2020 Democratic Party platform endorses Trump’s NASA moon program
Call it a triumph of NASA Administrator Jim Bridenstine’s relentless bipartisan approach to space policy. In any case, those who support the space agency’s Artemis back-to-the-moon program have found encouragement in the space plank of the Democratic Party’s draft platform for 2020.
“We support NASA’s work to return Americans to the moon and go beyond to Mars, taking the next step in exploring our solar system.”
The statement is tucked into the section called “Investing in the Engines of Job Creation.” The NASA paragraph also supports the International Space Station (ISS), research, development and exploration in general and Earth science.
The Democrats’ implicit support for Project Artemis represents a break from President Barack Obama’s space program that mocked the very idea of going back to the moon. The draft platform also rejects an idea by former NASA Deputy Administrator Lori Garver to turn the space agency into a climate change agency, which would have ended the Artemis program. As far as the paragraph goes, the Democrats have endorsed the Trump space policy.
Some details are lacking. No mention is made of commercial involvement in either resupplying the ISS or landing Americans on the moon. House Democrats have advanced a bill that rejects NASA’s idea of procuring lunar landers commercially. They are also trying to foreclose the notion of a permanent lunar base, the use of the moon’s resources and, indeed, any lunar surface activities not related to practicing for a human mission to Mars.
The NASA paragraph is also silent about when Americans will return to the moon. NASA and the Trump administration are planning to land the “first woman and the next man” on the lunar surface by 2024, the theory being that the sooner the thing is done, the more momentum can be created to make Artemis sustainable. House Democrats have thus far refused to appropriate enough money to make the 2024 date happen, the idea being that it would represent a triumphal close to a hypothetical second Trump term. Of course, if Biden is elected president, that objection would likely go away. President Biden — not Trump — would be at the Kennedy Space Center to send off the Artemis astronauts in 2024.
A caveat is necessary when trying to telescope what a Biden space policy would be like should the former vice president be elected. Few presidential candidates have campaigned on a space policy that they later implemented once they were elected. Barack Obama did not promise that he would cancel President George W. Bush’s Constellation back-to-the-moon program. Donald Trump did not mention in 2016 that he would restore the moon as a goal for NASA space exploration. Indeed, John F. Kennedy did not mention the idea of a race to the moon by the end of the 1960s when he ran for president.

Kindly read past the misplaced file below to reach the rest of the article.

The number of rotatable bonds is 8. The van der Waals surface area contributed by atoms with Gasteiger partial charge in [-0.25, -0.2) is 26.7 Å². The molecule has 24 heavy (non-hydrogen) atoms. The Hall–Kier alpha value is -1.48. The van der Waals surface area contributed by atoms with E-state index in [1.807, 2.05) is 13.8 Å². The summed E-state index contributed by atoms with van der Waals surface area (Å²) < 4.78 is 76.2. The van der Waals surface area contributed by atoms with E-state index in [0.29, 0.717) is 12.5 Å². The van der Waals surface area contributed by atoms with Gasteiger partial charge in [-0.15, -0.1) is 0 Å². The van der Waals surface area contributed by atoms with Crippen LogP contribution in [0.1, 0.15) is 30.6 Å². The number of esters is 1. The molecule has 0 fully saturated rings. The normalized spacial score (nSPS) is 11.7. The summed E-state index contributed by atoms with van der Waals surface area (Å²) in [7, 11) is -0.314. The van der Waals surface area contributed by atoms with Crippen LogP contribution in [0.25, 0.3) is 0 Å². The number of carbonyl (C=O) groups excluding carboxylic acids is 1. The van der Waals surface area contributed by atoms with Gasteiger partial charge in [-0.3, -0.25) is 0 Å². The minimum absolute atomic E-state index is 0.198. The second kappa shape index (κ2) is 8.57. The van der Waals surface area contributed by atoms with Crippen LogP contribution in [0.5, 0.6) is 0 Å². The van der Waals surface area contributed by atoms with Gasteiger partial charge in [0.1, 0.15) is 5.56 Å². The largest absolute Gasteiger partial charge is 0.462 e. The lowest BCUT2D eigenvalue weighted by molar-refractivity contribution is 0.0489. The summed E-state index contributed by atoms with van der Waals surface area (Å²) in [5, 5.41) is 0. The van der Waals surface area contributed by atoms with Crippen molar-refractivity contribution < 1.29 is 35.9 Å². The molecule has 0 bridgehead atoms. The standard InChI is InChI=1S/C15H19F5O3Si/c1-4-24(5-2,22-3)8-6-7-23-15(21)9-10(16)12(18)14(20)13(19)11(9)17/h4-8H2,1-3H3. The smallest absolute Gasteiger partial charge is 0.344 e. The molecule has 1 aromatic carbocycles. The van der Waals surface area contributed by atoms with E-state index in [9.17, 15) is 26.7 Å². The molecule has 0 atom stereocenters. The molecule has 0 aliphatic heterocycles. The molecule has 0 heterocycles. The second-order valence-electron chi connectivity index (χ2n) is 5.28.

As a rule, space has not been a major issue in presidential political contests. Indeed, it has rarely been an issue in down-ballot races. A conspicuous exception to that occurred in 2018, when Lizzie Fletcher defeated then-Rep. John Culberson (R-Texas) by mocking his support for a mission to Jupiter’s moon Europa. However, considering the increasing importance that space has for America’s economy and national security, that situation ought to change.
Whoever is handling former Vice President Biden’s space policy should write a speech and have the candidate deliver it from his basement refuge setting out what NASA would do were he to be elected. Will he support commercial space, including the acquisition of lunar landers? Will Biden support an expanding lunar base as a center of science and commerce, as well as a practice ground for Mars? Will the former vice president commit to spending enough money to return to the moon sooner rather than later?
Biden might also commit to asking Jim Bridenstine to stay on as NASA administrator. Bridenstine had to endure a contentious confirmation process when he was first nominated by President Trump. Since he was confirmed, Bridenstine has won over many of his opponents and has proven to be wildly popular on both sides of the aisle.
Continuity has been a constant problem where space exploration is concerned. President George H. W. Bush proposed the Space Exploration Initiative only to see it cancelled by President Bill Clinton. President George W. Bush proposed the Constellation program only to see it canceled by President Barack Obama. Win or lose, Joe Biden could do his country an immense service and pledge that the start/stop pattern for space exploration programs would end with him.
Mark Whittington, who writes frequently about space and politics, has published a political study of space exploration entitled Why is It So Hard to Go Back to the Moon? as well as The Moon, Mars and Beyond. He blogs at Curmudgeons Corner. He is published in the Wall Street Journal, Forbes, The Hill, USA Today, the LA Times, and the Washington Post, among other venues.
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